The Next Generation of Manufacturing Employees

Manufacturing works for Connecticut: It’s the key to good jobs and a bright future in the global, technology-driven economy. However, with a median age over 40, Connecticut’s manufacturing workforce is experiencing the effects of an aging population and is at a critical juncture. Manufacturers express general satisfaction with the graduates they hire. However, there are some entry-level workers who are lacking certain key skills. To address such shortcomings, Manchester Community College is committed to partnering with businesses and policy leaders to help create the next generation of manufacturing employees in the state, and ensure a skilled and available workforce and a vibrant future for manufacturing in Connecticut.

MCC has set up needed training for us and helped to get us funding to help defray the costs, as well.  The classes are usually taught by experts in the field and made our employees even ask for more training when done.

— Lois A. Krause
Capewell Components Co., LLC

Manufacturing Technology Programs
For more than a decade, MCC has developed academic and training programs that are responsive to the manufacturing needs of the region, with particular attention paid to those credit and non-credit training and retraining programs that provide direct entrance into the workforce. This includes support for existing and new programs in emerging and innovative areas.

Instructional Facilities
Students in MCC’s manufacturing programs use the college’s modern classrooms and well-equipped precision machining shop. Each of the classrooms is equipped with state-of-the-art teaching and learning stations where students explore concepts and then put them into practice through computerized exercises. MCC’s machine shop has both conventional and CNC equipment, along with simulators and computers equipped with manufacturing-related software. Students routinely use AutoCAD, LabVIEW, Mastercam,  MATLAB and SolidWorks software. The machining lab equipment includes:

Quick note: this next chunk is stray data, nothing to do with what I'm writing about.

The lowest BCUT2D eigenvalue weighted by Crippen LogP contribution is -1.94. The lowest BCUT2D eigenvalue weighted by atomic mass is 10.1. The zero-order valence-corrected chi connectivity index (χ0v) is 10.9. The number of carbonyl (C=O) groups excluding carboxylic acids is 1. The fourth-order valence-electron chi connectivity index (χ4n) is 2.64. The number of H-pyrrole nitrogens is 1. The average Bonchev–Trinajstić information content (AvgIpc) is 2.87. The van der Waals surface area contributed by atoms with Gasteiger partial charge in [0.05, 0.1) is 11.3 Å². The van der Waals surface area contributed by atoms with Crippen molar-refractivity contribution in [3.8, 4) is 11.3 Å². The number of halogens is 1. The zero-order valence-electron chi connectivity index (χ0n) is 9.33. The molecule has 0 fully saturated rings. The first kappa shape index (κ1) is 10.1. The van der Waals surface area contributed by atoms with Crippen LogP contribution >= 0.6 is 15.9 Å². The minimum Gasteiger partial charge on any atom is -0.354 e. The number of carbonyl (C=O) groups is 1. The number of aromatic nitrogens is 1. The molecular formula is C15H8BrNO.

• Bridgeport Vertical Mills (manual) with Digital Readouts (Tokmax 13-5)
  • Hardinge Surface Grinder (manual) model #612
  • Lathes (manual)
  • Haas Minimill (CNC) 4 Axis Machining Center
  • Haas Lathe (CNC) SL10 with Tool Pre-setter (Intuitive Programming Capability)
  • CMMs
  • Gauging Equipment for Measurement
  • Leitz Visual Inspection Unit
  • Scorbot-ER 4u Linear Slidebase Belt-Drive Robot
  • Tabletop ProLight 3-axis Machining Center
  • Benchman 3-axis Machining Center
  • ProLight Tabletop Turning Center
  • Dimension SST1200 Rapid Prototyping Machine
  • Fischertechnik Kits (Programmable)

Manufacturing Faculty and Support Resources
Instructors in the manufacturing programs draw from their own education along with decades of experience in production, supervision, quality control inspection and general management. They share this wealth of knowledge and real-world experience with MCC’s students, who benefit from this dynamic blend of theoretical and practical instruction. Continuous collaboration between credit and non-credit faculty ensures that an effective blend of theory and practice are built into the programs MCC offers.

All MCC students – whether in credit or non-credit programs – have access to the full resources available at the college, including computer labs, tutoring center, job board, library, etc.

“Stackable” Credentials